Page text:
Click here to read: “Monica Yant Kinney: Penn St. fallout may be a boon,” Columnist, The Philadelphia Inquirer, Dec. 4, 2011.
Excerpt: “The mighty Pennsylvania Catholic Conference, which has spent more than $2 million on lobbying since 2007, convinced leery legislators that giving victims even a one-time, two-year window to sue over long-ago offenses would constitute an anti-Catholic crusade. Give greedy lawyers that power and they’d bankrupt a proudly charitable institution.”
21 thoughts on “Game Changing Penn State Scandal Leads to Hearings Monday”
While she might mean well her wording shows she does not get the whole picture. Sandusky a “savior” even unintentinal is off the mark. Maybe he was a catalyst but not a savior. I don’t think any of the kids he sexual abused would call him that……….more like the devil in sheeps clothing.
I think Monica Yant Kinney has been very supportive of victims and advocates. She is a hero and maybe a candidate for sainthood. Nancy Mortimer O’Brien
I am making an observation not knocking her character. The more I listen to victims/survivors the more I learn and understand where they are coming from it really is a process. I do think her supporting the Bills is the right thing to do and shows intergrity.
My understanding of the proposed PA Statute of Limitations 2 year ‘window’ is that it would open up that period for ALL sexual abuse victims in PA to pursue civil remedies. (And it must be remembered that just because such a ‘window’ has been opened does not mean tha plaintiffs would be successful in their suits. The burden of proof is on the plaintiffs, they have to PROVE, in a court of law that their claims have merit.)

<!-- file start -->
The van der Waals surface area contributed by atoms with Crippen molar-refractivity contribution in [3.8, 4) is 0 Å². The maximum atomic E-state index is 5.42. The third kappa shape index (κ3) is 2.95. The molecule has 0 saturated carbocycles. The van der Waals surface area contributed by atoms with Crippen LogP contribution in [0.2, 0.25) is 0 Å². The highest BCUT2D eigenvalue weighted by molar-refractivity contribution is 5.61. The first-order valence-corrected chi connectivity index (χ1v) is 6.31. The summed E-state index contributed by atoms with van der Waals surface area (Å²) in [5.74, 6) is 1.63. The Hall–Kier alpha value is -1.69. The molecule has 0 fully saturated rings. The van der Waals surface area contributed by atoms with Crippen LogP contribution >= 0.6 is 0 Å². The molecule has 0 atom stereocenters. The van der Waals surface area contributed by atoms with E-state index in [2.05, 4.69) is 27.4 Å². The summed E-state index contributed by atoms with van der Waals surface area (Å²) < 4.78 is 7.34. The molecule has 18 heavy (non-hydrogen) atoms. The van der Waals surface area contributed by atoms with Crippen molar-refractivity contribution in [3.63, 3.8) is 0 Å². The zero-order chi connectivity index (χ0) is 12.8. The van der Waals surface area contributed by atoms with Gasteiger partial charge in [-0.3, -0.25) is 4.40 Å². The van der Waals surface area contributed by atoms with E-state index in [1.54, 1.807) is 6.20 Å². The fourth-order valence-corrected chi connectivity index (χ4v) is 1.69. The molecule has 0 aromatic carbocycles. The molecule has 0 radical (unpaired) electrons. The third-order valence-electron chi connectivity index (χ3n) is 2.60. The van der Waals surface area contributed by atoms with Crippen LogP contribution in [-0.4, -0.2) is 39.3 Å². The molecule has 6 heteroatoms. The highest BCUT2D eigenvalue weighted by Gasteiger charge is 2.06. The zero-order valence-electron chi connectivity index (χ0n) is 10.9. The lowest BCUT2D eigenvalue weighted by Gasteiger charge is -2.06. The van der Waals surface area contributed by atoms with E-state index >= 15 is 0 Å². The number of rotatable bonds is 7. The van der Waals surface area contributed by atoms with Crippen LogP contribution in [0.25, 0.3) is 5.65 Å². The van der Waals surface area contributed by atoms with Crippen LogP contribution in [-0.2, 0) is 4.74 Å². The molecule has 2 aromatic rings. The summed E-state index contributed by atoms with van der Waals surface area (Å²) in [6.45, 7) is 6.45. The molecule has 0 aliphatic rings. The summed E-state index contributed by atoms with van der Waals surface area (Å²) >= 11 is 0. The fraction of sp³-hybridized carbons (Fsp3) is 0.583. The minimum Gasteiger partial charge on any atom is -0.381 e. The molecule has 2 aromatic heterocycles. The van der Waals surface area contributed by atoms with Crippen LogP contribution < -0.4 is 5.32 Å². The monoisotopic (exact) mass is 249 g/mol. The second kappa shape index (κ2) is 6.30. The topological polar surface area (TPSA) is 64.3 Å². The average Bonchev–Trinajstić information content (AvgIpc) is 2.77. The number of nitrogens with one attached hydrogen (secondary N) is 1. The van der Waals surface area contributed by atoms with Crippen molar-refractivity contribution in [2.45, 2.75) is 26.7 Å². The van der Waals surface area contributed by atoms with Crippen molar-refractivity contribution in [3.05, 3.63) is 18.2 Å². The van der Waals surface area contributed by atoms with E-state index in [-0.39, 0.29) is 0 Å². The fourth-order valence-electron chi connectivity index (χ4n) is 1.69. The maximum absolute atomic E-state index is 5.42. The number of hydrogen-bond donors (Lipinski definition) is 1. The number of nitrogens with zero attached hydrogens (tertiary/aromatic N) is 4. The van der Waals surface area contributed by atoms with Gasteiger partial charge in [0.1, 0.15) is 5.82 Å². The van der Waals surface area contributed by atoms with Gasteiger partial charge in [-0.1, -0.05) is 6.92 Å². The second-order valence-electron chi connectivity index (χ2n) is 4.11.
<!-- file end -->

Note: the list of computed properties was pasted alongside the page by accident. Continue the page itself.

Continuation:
BUT with a ‘window’, children who have been raped, sodomized and incested by coachs, family members, and others, including clergy of all faiths, would have their day in court.This legislation is NOT a conspiracy against the Church, see cited article below that suggests that it IS a conspiracy against the Catholic Church:
“The mighty Pennsylvania Catholic Conference, which has spent more than $2 million on lobbying since 2007, convinced leery legislators that giving victims even a one-time, two-year window to sue over long-ago offenses would constitute an anti-Catholic crusade. Give greedy lawyers that power and they’d bankrupt a proudly charitable institution.
Implied in the threat: Only priests sodomized so many who seek legal remedies – and money – to heal. So if victims won their day in court, only the church would suffer the consequences.”
This such a self serving and inaccurate comment, that it does not deserve a response.